Ask Amy: We’ve made a list of what we expect from our teenage granddaughter

Dear Amy: My 18-year-old granddaughter is going to live with us after her high school graduation.

Amy Dickinson 

She is coming to stay with us to work for a year and establish residency in our state, which is awash in good quality public universities.

We are excited to have her come live with us. I want the experience to be positive, but I know clear expectations are important.

She has spent time with us each summer, so we know each other fairly well.

My husband and I drew up a list of things that we expected from her: getting a job, taking care of her bedroom and bathroom, learning to drive and to use public transportation, no male overnight guests, house-sitting when we take short trips — things like that.

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We do not expect her to pay rent; we are doing this because college is insanely expensive, and we want to help.

What are some pitfalls we should be aware of? Is there an important point we are missing?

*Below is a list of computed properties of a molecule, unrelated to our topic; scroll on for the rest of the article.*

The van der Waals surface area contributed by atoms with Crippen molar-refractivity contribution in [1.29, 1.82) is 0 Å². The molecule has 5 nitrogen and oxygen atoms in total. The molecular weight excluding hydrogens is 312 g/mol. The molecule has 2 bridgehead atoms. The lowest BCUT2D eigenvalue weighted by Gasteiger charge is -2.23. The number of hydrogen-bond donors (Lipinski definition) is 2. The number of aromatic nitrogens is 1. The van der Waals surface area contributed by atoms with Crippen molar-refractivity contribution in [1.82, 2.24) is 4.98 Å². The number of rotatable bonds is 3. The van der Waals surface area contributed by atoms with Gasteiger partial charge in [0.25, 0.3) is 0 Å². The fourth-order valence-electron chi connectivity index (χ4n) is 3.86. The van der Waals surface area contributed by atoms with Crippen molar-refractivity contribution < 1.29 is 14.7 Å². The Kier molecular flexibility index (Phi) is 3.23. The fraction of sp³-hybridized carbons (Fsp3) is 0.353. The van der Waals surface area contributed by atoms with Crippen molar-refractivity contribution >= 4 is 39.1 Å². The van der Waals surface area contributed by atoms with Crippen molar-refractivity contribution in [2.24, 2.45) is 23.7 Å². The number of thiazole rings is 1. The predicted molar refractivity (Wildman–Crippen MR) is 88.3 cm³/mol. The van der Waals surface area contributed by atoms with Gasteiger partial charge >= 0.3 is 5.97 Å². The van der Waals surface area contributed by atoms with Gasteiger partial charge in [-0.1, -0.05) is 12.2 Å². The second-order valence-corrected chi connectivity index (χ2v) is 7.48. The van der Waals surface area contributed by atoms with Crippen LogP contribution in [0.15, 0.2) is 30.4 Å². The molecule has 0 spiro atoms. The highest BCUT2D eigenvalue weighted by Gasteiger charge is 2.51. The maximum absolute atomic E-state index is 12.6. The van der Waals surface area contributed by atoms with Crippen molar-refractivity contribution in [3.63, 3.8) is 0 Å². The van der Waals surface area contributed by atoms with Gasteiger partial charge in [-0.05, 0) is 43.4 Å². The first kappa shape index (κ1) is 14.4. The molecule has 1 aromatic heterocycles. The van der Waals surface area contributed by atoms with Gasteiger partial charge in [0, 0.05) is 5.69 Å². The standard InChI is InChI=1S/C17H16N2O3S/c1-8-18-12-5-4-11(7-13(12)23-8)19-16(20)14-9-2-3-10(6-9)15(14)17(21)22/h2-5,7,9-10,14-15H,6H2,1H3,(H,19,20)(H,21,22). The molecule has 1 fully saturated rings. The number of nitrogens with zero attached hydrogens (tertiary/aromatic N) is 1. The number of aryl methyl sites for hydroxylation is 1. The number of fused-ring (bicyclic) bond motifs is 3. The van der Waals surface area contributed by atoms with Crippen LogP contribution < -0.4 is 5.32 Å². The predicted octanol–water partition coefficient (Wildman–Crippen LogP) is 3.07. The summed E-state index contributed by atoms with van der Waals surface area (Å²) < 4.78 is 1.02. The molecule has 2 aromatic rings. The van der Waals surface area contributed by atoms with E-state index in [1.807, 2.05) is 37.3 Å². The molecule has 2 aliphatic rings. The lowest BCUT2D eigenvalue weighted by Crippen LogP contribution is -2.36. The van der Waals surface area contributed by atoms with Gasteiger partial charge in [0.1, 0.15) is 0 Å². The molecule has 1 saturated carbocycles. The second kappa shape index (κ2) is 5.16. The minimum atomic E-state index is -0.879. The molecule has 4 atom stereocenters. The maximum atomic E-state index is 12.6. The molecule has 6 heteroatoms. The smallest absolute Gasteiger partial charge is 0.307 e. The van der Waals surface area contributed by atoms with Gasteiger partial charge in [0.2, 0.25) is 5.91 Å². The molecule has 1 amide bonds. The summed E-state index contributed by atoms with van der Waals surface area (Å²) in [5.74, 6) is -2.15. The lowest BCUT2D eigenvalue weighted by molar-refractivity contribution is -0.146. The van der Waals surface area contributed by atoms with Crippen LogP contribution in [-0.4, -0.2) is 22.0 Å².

We really want this to work out!

 Helpful Grammy

Dear Grammy: I lived with family members during my first year of college, and I will always look back on that time with extreme gratitude. I also wonder if I did enough while I was with them to ease their burden for housing, feeding, and basically taking such good care of me.

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All of your expectations are reasonable, but I suggest that you take them in reasonable stages. Focus on the transportation issue first, because that will enable her to get herself back and forth to work.

After she moves in, negotiate a reasonable nighttime curfew, and emphasize that she should contact you if she is running late (this is an extremely important safety issue for a new commuter who might be working night shifts).

Communicating about these practical matters is vital; and you and she should also have regular “family meetings” where you can all bring up matters relating to the household.

Don’t hover over her too closely, and understand that she (and you) will occasionally fail.

Don’t only raise those issues where there is room for improvement, but also acknowledge the important transition she is making.

Dear Amy: My husband and I are 49 and 50 years old.

The past 18-month period has been psychologically, physically and …read more

Source:: The Mercury News – Entertainment


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